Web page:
Mike Testa, CEO of Visit Sacramento, offers his insight into what the city has to offer tourists. For more from Testa, check out “The Little Music Festival That Was” in our August issue. Sign up for our newsletter and we’ll email you when it’s available online.
What’s the biggest change in your industry/area of focus in the past year?
From a consumer standpoint, travelers are looking to connect with destinations by experiencing the city as a local would. They ask what the favorite restaurants are, shop at boutiques instead of chain stores and want to sample local craft beers and wines. We’re fortunate here then, because Sacramento is surrounded by 1.5 million acres of farmland and has a food, restaurant, craft beer and wine scene that’s grown significantly in reputation. The locals eat well here and it serves us well to give visitors the same treatment.
The biggest change in focus for us is in marketing a new city, simply based on the growth of the region. The Golden 1 Center has been the catalyst that we all hoped it would be in the sense that it’s drawn in further investment to Sacramento with DOCO, Ice Blocks, The Railyards, a possible MLS team and new stadium, renovations at the Community Center Theater and Convention Center, and more. In the past, we had limited amenities to market when trying to attract people to the city. But now the list is robust, diverse and much more appealing — whether we’re talking to potential clients at tradeshows, group tour operators or the national media.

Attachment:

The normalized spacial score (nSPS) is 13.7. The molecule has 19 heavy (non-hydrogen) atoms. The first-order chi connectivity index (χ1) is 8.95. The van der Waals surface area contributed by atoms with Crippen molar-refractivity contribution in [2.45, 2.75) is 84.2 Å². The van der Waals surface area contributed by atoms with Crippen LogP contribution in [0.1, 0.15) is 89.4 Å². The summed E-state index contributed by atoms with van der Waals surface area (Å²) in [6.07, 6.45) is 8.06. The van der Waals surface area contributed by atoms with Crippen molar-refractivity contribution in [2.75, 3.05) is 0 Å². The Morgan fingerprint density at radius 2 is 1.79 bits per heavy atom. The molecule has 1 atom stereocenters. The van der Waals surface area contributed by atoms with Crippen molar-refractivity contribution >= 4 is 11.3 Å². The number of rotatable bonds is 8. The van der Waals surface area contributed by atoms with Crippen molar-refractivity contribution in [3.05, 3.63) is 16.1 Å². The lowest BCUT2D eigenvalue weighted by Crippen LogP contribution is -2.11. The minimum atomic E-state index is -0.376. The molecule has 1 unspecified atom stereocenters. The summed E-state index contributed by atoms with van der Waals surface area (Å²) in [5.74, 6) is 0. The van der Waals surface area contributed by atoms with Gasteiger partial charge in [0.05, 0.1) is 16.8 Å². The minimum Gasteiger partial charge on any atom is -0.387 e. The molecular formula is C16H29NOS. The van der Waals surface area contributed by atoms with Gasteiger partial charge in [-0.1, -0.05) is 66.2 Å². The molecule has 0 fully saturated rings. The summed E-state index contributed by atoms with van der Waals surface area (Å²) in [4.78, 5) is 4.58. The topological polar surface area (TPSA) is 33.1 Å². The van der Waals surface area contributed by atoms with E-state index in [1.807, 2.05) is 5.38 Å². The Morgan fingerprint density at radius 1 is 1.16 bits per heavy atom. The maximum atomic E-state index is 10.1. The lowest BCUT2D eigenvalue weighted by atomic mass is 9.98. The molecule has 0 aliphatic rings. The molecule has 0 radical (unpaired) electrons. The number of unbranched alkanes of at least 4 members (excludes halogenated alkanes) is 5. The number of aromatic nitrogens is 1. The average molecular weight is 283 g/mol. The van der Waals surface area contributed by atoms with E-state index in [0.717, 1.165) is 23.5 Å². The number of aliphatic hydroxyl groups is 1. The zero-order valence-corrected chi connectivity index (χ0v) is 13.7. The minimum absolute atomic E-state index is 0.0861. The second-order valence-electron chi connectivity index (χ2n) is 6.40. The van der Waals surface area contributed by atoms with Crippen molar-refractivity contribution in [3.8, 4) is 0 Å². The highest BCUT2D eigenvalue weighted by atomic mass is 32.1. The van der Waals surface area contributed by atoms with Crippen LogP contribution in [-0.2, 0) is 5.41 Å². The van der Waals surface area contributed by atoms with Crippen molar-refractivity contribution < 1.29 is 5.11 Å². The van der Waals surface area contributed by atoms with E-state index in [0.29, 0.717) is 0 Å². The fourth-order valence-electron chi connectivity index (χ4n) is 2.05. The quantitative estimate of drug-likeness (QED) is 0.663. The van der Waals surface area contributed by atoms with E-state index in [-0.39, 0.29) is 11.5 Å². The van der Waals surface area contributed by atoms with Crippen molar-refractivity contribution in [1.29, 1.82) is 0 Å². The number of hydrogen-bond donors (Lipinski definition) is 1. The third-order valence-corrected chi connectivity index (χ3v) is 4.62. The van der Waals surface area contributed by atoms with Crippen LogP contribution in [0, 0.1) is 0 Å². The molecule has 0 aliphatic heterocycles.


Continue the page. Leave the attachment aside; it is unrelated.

What do you foresee as the biggest change on the horizon in the year to come?
Without question, marketing and selling the expanded Convention Center — which we’ve started even before the shovels have hit the ground — will be the top priority for Visit Sacramento. There is tremendous opportunity to ensure the expansion’s success by executing our plan between construction and ribbon cutting. But, big picture, we are also going to take a more holistic approach to the market and grow other industries like sports, festivals and culinary travel. Our hotels are generally full mid-week but dip slightly on the weekends — that shows that there is an opportunity to target activities traditionally held on weekends. We’ll continue to leverage Sacramento as America’s Farm-to-Fork Capital and champion the men and women who grow products that feed so many people in this country.
Doing these things will create economic impact that’s fueled by visitor spending to ultimately benefit those us who live here. We’re also focusing on growing our success by collaborating with the other destination marketing organizations [in] the region. So much of Visit Sacramento’s efforts happen outside Sacramento because our customers don’t live here but we see tremendous value in working with similar organizations to make sure we’re communicating consistent messages. While our audiences might be different, the goal of positioning Sacramento as an attractive city is a shared one and the collaboration will make us stronger.
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